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Anne Frank has channel on YouTube

  • Story Highlights
  • Rare film of Anne Frank is posted on YouTube by the Anne Frank Museum
  • The museum hopes to draw more interest to Frank's story
  • Other museums have also set up special YouTube channels
By Callie Carmichael
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(CNN) -- Anne Frank, the young Jewish girl who detailed her thoughts and her family's life while hiding in an attic from the Nazis in Amsterdam, can now be seen in rare video that has been posted on the Internet.

Miep Gies and Bep Voskuijl rescued Anne's diary from the family's hiding place after they were betrayed.

Anne Frank got a diary as a gift shortly before her family went into hiding from the Nazis.

The only known footage of Frank, who died in a concentration camp weeks before World War II ended, can be seen on a special YouTube channel run by the Anne Frank Museum.

The channel manager, Ita Amahorseija, said the virtual museum was created "to not only give back to the people who know the story of Anne Frank, but to trigger people to want to know more about her story."

In the silent black-and-white footage, the 12-year-old diarist can be seen as she leans out the window of her home to watch her newly married neighbor leave the apartment building on July 22, 1941. Video Watch the video »

That newlywed couple gave the film to Anne's father after the war.

Other videos show the chestnut tree that Anne saw every day from her window and the church bells that rang while she was in hiding. She mentions both of these in her diary.

Otto Frank can be heard on the site, talking about his daughter's diaries in a video excerpt made in the late 1960s before his death. He said she talked about and criticized many things, but he learned her real feelings only by reading her diary.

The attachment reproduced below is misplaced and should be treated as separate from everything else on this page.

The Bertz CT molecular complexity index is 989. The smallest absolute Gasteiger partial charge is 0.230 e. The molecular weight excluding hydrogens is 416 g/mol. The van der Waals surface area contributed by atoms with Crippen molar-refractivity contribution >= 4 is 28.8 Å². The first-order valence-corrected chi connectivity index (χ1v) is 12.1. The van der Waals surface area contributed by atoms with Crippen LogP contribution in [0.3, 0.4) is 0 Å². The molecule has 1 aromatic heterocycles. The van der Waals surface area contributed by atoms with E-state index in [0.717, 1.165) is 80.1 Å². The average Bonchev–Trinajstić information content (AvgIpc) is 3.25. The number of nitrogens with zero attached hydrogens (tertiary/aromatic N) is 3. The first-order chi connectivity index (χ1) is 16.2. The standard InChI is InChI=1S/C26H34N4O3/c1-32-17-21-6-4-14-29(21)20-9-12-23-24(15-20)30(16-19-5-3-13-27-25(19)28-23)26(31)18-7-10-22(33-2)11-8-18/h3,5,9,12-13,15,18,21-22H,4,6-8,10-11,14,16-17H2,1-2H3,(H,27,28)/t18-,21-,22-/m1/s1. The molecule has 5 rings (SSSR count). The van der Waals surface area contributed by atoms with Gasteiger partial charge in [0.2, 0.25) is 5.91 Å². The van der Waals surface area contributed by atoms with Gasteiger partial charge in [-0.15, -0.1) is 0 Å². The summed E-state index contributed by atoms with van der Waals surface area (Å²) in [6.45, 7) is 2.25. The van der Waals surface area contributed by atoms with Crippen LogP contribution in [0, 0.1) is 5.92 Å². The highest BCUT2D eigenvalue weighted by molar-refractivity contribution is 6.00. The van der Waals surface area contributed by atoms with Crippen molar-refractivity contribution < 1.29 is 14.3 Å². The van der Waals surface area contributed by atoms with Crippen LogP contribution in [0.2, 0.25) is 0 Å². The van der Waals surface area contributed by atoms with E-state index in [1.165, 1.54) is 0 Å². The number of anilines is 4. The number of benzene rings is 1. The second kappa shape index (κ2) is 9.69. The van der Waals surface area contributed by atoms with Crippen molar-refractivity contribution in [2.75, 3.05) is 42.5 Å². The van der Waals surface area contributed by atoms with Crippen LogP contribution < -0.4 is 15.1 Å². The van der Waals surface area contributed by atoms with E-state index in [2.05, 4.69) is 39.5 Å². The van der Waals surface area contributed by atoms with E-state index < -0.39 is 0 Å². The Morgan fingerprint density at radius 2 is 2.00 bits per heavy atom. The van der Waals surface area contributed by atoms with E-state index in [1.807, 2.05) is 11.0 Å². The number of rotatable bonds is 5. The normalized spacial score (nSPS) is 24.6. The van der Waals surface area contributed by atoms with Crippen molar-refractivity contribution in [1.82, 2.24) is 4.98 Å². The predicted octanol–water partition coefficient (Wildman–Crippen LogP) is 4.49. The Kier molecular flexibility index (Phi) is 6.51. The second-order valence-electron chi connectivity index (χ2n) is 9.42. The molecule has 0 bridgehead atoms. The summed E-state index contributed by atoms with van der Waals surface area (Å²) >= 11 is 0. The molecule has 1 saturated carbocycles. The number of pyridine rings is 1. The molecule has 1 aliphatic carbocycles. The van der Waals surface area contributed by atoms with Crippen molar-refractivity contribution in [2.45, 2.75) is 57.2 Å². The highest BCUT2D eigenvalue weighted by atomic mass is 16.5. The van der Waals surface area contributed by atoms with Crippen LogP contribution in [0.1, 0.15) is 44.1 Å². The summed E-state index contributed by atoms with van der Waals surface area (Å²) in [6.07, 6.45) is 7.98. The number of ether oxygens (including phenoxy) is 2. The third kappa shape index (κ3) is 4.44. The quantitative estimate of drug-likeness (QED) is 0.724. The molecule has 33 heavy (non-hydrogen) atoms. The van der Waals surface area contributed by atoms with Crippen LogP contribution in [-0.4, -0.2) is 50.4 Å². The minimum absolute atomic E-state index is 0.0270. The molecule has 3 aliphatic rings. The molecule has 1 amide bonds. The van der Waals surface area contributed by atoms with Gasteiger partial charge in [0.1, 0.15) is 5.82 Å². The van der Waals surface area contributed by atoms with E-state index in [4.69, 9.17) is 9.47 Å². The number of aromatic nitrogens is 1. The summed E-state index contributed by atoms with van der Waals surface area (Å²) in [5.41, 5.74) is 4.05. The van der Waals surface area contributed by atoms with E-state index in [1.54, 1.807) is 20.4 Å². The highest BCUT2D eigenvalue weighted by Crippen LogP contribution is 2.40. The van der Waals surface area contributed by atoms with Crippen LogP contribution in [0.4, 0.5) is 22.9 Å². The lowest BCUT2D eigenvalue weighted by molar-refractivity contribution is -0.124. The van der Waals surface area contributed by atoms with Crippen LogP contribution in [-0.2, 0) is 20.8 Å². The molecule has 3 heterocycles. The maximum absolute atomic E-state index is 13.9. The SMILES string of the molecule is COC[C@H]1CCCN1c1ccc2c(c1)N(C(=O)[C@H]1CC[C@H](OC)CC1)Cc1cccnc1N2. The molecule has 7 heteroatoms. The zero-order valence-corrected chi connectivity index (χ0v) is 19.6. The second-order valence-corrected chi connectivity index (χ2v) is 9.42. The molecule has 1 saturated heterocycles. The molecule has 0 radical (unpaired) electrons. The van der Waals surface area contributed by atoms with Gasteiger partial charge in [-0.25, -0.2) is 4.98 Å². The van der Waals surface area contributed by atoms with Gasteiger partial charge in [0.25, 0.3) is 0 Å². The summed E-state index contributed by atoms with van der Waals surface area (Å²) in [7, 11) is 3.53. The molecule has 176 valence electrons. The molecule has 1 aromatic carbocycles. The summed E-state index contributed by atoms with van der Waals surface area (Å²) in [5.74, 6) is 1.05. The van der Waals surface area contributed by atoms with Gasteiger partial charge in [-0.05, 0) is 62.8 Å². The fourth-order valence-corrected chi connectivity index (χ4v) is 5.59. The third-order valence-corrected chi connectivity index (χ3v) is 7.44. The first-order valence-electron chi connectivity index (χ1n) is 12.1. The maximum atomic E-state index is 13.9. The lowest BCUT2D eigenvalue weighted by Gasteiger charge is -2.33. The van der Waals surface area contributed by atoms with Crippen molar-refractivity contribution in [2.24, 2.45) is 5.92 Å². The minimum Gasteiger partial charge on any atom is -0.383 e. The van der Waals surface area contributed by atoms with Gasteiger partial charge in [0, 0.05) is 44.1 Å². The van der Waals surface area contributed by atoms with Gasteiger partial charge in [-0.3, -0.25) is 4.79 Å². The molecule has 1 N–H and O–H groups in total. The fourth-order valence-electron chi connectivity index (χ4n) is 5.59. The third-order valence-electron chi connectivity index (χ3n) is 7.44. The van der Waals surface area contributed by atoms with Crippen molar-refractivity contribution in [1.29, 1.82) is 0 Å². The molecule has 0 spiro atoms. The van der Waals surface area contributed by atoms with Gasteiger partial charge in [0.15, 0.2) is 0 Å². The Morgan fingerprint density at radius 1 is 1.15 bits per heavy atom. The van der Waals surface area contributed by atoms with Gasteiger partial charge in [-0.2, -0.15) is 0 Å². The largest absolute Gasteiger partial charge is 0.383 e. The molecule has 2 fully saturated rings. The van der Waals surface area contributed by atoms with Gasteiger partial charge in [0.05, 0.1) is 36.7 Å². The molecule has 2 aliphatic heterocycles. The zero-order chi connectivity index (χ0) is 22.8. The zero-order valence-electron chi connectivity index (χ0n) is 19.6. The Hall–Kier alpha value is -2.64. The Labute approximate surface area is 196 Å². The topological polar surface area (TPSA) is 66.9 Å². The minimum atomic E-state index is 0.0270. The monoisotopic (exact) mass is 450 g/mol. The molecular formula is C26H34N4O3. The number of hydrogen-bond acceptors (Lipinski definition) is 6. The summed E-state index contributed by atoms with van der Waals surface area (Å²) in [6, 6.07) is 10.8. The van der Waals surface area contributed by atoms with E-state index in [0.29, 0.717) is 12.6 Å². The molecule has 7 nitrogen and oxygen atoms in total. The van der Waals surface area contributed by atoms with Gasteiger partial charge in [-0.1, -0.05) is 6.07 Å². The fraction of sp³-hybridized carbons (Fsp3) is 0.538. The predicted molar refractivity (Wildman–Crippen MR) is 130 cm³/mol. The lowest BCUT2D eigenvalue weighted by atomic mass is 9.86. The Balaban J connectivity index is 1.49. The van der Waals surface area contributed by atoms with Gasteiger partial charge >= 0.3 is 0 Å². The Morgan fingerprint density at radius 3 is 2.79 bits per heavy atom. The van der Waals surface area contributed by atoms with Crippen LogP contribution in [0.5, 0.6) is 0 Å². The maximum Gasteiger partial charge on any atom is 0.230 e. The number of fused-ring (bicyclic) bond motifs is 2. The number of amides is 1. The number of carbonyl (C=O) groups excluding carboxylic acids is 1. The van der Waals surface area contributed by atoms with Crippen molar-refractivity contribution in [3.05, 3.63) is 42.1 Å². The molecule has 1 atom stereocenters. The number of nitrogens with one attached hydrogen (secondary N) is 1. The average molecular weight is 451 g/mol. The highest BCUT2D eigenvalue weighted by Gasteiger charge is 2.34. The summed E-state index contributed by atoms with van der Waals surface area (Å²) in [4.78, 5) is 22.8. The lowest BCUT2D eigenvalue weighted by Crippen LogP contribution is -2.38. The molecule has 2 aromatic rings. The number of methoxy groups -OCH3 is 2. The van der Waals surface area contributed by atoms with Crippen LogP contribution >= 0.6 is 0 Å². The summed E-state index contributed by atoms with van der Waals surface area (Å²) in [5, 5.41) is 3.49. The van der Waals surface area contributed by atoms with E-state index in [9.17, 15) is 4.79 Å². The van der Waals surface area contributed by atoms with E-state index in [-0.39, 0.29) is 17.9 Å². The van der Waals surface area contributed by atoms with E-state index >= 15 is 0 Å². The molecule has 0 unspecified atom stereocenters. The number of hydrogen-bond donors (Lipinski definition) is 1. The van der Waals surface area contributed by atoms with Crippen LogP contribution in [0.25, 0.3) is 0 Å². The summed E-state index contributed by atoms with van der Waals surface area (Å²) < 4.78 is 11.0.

"I was very much surprised about deep thoughts Anne had, a seriousness, especially her self-criticism. It was quite a different Anne I had known as my daughter. She never really showed this kind of inner feeling," Otto Frank said.

The video of the happy young Anne has had more than 2 million page views since its posting a week ago.

That expansive reach has led other museums to use YouTube to reach a broader audience and to offer a taste of what's available on their Web sites.

The Victoria and Albert Museum in London, England, has one of the largest art and design collections in the world. On the V&A YouTube channel, you can see a master hat maker craft a haute-couture hat by hand, from start to finish, for designer Stephen Jones.

Another of the museum's videos shows a more whimsical performance piece called "Moving Monsters," in which people in giant paper masks dance and move to music and sound effects.

For science enthusiasts, there's the Smithsonian's National Museum of Natural History channel. Here, a scientist explains how flesh-eating beetles clean animal skeletons before they are put on display in the museum.

A few clicks over, at the feather identification lab, we learn how feathers were examined and tested to find out that Canada geese were to blame for forcing US Airways Flight 1549 to land in the Hudson River on January 15.


If you've ever wondered why Dorothy's ruby slippers are red, you might want to visit the Smithsonian's American History channel. The famous red shoes worn in "The Wizard of Oz" are in a display case in Washington, but you can also see them online. A videotaped curator shows how the shoes are placed on display and explains their significance in American history.

So along with all the funny and musical videos on YouTube, you can also find glimpses of history.

All About Anne Frank

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